The nice thing about standards is that there are so many to choose from.
What do you want to accomplish? As a system administrator, this is a question I ask whenever a user comes to me with a new request. It’s easy to get wrapped up in implementation details while forgetting exactly what it is you set out to do in the first place. As projects get more complex, it’s easy to find yourself “spinning your wheels” without actually getting anywhere.
The most common questions I’ve encountered about wireless networking seem to be the simplest:
What is the difference between 802.11a/b/g, 802.16, and 802.1x?
How much does it cost?
How far will it go?
Can I use it to do [fill in the blank]?
The first question is by far the most straightforward to answer—the rest all depend on your application and circumstances. Before we can start building networks, we need to have a clear idea of what we have to work with.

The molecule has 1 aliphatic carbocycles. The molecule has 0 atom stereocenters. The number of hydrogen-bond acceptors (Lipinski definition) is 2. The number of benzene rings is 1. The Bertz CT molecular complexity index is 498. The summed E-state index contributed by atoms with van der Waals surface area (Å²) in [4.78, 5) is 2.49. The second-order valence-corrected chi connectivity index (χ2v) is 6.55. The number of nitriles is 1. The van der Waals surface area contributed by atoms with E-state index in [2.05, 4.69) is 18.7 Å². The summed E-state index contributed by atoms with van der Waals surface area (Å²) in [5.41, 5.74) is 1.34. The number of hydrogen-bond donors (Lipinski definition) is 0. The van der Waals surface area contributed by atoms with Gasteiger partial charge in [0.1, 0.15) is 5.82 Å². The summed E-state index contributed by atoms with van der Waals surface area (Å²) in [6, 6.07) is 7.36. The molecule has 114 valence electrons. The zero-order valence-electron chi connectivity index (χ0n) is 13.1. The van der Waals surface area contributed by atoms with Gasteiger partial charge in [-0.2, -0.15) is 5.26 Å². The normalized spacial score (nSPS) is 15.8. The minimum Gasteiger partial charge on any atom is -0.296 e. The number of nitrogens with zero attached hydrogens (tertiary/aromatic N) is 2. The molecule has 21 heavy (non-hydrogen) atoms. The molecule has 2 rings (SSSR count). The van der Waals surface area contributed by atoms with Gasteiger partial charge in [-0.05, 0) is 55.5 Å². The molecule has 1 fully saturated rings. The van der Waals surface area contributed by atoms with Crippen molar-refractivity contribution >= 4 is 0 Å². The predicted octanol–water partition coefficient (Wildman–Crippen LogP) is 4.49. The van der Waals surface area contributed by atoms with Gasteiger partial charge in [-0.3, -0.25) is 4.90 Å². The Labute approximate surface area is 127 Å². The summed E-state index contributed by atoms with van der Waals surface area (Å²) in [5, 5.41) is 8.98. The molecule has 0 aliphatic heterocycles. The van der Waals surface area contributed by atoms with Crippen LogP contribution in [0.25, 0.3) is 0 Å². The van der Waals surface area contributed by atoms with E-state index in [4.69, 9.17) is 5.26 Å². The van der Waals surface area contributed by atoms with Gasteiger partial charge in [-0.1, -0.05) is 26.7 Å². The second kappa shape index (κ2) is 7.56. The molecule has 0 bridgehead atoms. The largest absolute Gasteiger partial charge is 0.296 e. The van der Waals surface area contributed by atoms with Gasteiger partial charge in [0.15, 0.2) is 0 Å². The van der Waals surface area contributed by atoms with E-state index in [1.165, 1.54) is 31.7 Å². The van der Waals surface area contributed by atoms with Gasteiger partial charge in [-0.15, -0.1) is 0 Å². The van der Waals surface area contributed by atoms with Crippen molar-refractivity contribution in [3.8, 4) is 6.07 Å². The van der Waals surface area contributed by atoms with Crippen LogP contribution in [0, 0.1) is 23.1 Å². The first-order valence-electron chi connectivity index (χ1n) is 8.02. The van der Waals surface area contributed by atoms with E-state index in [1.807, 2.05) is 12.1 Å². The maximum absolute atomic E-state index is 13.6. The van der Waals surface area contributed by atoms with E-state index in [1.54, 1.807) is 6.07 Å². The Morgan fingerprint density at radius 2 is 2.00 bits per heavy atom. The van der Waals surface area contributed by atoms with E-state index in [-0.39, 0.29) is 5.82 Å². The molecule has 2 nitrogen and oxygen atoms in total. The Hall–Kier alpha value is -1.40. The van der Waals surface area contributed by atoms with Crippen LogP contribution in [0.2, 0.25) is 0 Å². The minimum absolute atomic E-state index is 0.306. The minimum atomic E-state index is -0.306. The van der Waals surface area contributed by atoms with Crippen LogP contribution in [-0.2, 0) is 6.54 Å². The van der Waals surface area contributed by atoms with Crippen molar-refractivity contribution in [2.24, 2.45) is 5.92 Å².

Here’s a brief overview of the current (and future) standards that all fall under the 802 family:
The first wireless standard to be defined in the 802 family was 802.11. It was approved by the IEEE in 1997, and defines three possible physical layers: FHSS at 2.4GHz, DSSS at 2.4GHz, and Infrared. 802.11 could achieve data rates of 1 or 2Mbps. 802.11 radios that use DSSS are interoperable with 802.11b and 802.11g radios at those speeds, while FHSS radios and Infrared are obviously not.
According to the specifications ...